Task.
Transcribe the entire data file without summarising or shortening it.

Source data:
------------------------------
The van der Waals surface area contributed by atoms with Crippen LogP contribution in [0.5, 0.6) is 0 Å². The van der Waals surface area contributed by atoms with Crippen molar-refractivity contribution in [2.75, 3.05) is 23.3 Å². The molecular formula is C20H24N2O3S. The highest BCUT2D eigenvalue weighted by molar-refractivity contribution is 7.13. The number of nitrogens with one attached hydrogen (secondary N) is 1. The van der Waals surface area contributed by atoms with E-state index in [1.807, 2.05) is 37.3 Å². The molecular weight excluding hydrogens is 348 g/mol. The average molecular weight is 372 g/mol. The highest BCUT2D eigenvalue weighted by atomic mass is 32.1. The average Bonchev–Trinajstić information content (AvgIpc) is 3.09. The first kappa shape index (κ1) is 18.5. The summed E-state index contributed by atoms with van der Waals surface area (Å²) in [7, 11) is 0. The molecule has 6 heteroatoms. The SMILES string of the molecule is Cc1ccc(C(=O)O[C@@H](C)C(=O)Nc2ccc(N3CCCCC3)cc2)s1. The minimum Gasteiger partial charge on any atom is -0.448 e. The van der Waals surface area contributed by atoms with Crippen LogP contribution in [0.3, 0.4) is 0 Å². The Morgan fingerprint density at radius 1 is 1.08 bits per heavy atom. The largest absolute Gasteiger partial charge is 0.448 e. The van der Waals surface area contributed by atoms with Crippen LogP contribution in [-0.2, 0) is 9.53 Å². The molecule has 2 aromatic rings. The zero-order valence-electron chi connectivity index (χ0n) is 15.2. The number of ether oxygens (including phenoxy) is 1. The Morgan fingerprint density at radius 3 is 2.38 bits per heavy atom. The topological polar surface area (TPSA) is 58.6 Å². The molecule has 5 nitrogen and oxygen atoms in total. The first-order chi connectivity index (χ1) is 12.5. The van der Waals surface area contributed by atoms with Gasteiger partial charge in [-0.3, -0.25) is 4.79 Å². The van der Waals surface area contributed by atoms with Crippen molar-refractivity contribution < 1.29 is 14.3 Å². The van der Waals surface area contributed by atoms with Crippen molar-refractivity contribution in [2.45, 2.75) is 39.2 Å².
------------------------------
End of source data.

The van der Waals surface area contributed by atoms with Crippen LogP contribution in [0.5, 0.6) is 0 Å². The van der Waals surface area contributed by atoms with Crippen molar-refractivity contribution in [2.75, 3.05) is 23.3 Å². The molecular formula is C20H24N2O3S. The highest BCUT2D eigenvalue weighted by molar-refractivity contribution is 7.13. The number of nitrogens with one attached hydrogen (secondary N) is 1. The van der Waals surface area contributed by atoms with E-state index in [1.807, 2.05) is 37.3 Å². The molecular weight excluding hydrogens is 348 g/mol. The average molecular weight is 372 g/mol. The highest BCUT2D eigenvalue weighted by atomic mass is 32.1. The average Bonchev–Trinajstić information content (AvgIpc) is 3.09. The first kappa shape index (κ1) is 18.5. The summed E-state index contributed by atoms with van der Waals surface area (Å²) in [7, 11) is 0. The molecule has 6 heteroatoms. The SMILES string of the molecule is Cc1ccc(C(=O)O[C@@H](C)C(=O)Nc2ccc(N3CCCCC3)cc2)s1. The minimum Gasteiger partial charge on any atom is -0.448 e. The van der Waals surface area contributed by atoms with Crippen LogP contribution in [0.3, 0.4) is 0 Å². The Morgan fingerprint density at radius 1 is 1.08 bits per heavy atom. The largest absolute Gasteiger partial charge is 0.448 e. The van der Waals surface area contributed by atoms with Crippen LogP contribution in [-0.2, 0) is 9.53 Å². The molecule has 2 aromatic rings. The zero-order valence-electron chi connectivity index (χ0n) is 15.2. The number of ether oxygens (including phenoxy) is 1. The Morgan fingerprint density at radius 3 is 2.38 bits per heavy atom. The topological polar surface area (TPSA) is 58.6 Å². The molecule has 5 nitrogen and oxygen atoms in total. The first-order chi connectivity index (χ1) is 12.5. The van der Waals surface area contributed by atoms with Gasteiger partial charge in [-0.3, -0.25) is 4.79 Å². The van der Waals surface area contributed by atoms with Crippen molar-refractivity contribution < 1.29 is 14.3 Å². The van der Waals surface area contributed by atoms with Crippen molar-refractivity contribution in [2.45, 2.75) is 39.2 Å².